Kremlin disclaims sending peacekeeping mission to restive eastern Ukraine

Moscow denies Ukrainian claims of sending peacekeeping forces to eastern Ukraine and leaves such decision to Kiev and separatists

Updated Jul 28, 2015

The Kremlin said on Friday Russia was not eager to send peacekeeping mission to the restive Donbass region as the Ukrainian side asserted on Thursday by leaning on a phone call meeting between Russian, Ukrainian, German and French leaders.

The Kremlin spokesman Dmitry Peskov stated on Friday that peacekeeping initiative for eastern Ukraine was not discussed between Russian President Vladimir Putin and Ukrainian President Petro Poroshenko on the phone call meeting to which German chancellor Angela Merkel and French President Francois Hollande also attended.

Kiev announced earlier that the leaders had agreed on the issue of peacekeeping mission which will be sent to eastern Ukraine’s self-proclaimed republics of Donetsk (DPR) and Luhansk (LPR).

The leaders of respective countries late on Thursday said they have noted “certain progress” in Minsk ceasefire agreement which called the belligerents in eastern Ukraine to terminate hot conflicts and withdraw their heavy artillery from the frontline.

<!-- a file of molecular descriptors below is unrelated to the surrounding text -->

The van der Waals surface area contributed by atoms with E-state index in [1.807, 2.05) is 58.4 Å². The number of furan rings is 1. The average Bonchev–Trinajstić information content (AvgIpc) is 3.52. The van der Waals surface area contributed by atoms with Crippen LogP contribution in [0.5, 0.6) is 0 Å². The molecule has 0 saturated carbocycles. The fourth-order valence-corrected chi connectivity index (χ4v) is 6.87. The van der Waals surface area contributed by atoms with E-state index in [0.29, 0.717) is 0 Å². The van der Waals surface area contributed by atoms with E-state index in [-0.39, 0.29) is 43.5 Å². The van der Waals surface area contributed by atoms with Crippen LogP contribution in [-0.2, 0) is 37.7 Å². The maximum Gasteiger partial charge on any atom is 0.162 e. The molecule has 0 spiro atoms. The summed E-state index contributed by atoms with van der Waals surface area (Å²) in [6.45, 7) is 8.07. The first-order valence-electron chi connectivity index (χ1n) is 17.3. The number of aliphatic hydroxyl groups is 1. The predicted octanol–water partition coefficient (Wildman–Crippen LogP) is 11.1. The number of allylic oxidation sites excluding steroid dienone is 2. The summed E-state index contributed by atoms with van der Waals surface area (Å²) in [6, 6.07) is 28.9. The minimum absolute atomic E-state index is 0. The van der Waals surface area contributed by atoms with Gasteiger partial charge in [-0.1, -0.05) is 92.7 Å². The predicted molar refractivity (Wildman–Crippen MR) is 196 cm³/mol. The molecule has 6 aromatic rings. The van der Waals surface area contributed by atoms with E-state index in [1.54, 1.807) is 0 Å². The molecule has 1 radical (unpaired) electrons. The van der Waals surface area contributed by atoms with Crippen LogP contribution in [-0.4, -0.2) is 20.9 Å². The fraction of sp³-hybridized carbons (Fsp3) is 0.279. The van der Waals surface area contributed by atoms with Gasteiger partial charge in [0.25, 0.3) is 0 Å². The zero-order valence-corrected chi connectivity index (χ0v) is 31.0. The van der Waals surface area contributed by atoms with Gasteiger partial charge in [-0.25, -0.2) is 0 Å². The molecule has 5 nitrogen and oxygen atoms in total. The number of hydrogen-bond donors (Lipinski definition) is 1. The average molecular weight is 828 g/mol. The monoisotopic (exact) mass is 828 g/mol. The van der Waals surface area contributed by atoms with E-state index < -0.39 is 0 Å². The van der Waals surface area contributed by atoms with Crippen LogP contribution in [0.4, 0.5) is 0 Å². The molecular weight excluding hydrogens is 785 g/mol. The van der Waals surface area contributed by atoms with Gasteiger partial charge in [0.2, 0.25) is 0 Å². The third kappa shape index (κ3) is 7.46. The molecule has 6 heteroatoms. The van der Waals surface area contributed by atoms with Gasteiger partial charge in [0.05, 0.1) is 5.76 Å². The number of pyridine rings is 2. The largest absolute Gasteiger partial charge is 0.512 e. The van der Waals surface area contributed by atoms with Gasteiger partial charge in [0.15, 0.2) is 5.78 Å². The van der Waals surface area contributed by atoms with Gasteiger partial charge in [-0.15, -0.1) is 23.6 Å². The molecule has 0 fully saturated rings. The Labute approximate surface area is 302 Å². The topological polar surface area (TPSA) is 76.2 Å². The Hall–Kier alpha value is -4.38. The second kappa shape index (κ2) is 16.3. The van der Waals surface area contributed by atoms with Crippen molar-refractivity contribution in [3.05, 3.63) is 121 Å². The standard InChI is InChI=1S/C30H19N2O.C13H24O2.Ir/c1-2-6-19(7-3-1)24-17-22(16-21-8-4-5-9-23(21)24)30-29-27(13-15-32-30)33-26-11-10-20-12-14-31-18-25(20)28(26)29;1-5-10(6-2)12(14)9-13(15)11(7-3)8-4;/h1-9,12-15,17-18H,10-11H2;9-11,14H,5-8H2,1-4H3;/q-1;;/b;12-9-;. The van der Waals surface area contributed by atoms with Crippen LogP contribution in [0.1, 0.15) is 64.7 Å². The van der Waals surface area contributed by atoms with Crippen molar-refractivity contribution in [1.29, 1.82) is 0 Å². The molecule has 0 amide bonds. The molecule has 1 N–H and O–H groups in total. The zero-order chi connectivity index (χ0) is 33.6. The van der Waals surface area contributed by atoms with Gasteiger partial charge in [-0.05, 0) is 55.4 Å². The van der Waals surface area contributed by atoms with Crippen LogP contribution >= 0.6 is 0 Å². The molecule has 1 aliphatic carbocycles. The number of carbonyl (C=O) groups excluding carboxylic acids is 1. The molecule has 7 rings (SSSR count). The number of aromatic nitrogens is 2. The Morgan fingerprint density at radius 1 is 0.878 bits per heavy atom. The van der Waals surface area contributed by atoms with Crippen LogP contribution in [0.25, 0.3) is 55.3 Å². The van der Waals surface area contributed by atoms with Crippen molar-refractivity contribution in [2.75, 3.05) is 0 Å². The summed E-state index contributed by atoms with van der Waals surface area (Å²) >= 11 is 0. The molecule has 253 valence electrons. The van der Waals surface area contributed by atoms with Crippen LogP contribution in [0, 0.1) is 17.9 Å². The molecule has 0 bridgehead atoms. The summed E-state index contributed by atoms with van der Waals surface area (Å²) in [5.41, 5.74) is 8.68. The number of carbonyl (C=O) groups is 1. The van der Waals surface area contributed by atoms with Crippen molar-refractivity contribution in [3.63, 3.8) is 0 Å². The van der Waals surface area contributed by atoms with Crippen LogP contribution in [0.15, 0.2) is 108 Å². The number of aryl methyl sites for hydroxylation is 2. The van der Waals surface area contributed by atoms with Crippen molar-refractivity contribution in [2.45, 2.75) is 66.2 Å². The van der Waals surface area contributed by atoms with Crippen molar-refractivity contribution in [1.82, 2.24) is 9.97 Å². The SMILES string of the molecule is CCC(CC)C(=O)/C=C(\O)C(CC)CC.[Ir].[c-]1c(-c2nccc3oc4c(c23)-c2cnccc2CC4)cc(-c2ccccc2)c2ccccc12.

Contrary to Kiev’s remarks, Peskov said peacekeeping issue was not true by adding that the conflicting parties should decide whether they deploy  peace force. "It is not us, but the fighting sides - the Kiev and Donbass administrations - which should decide on the matter of stationing peacekeeping troops," said the Kremlin spokesman.

The leaders were reportedly have assured peace and stability in the region by confirming withdrawal of heavy weapons despite some sporadic ceasefire violation that has been continuing since February.

The relations between Russia and the West had stretched over the Ukraine crisis, particularly when Moscow annexed Crimea last year and gave its support to separatist Donetsk and Luhansk People’s Republics.

Following the crisis escalated in eastern Ukraine, the West had imposed sanctions which forced Moscow and the pro-Russian separatists to come to the table in Minsk.

The ceasefire agreement was first sealed in the Belarussian capital Minsk last September and the parties clinched the armistice again under the monitoring mission of Organization of Security and Cooperation in Europe (OSCE) in the middle of this February.

TRTWorld and agencies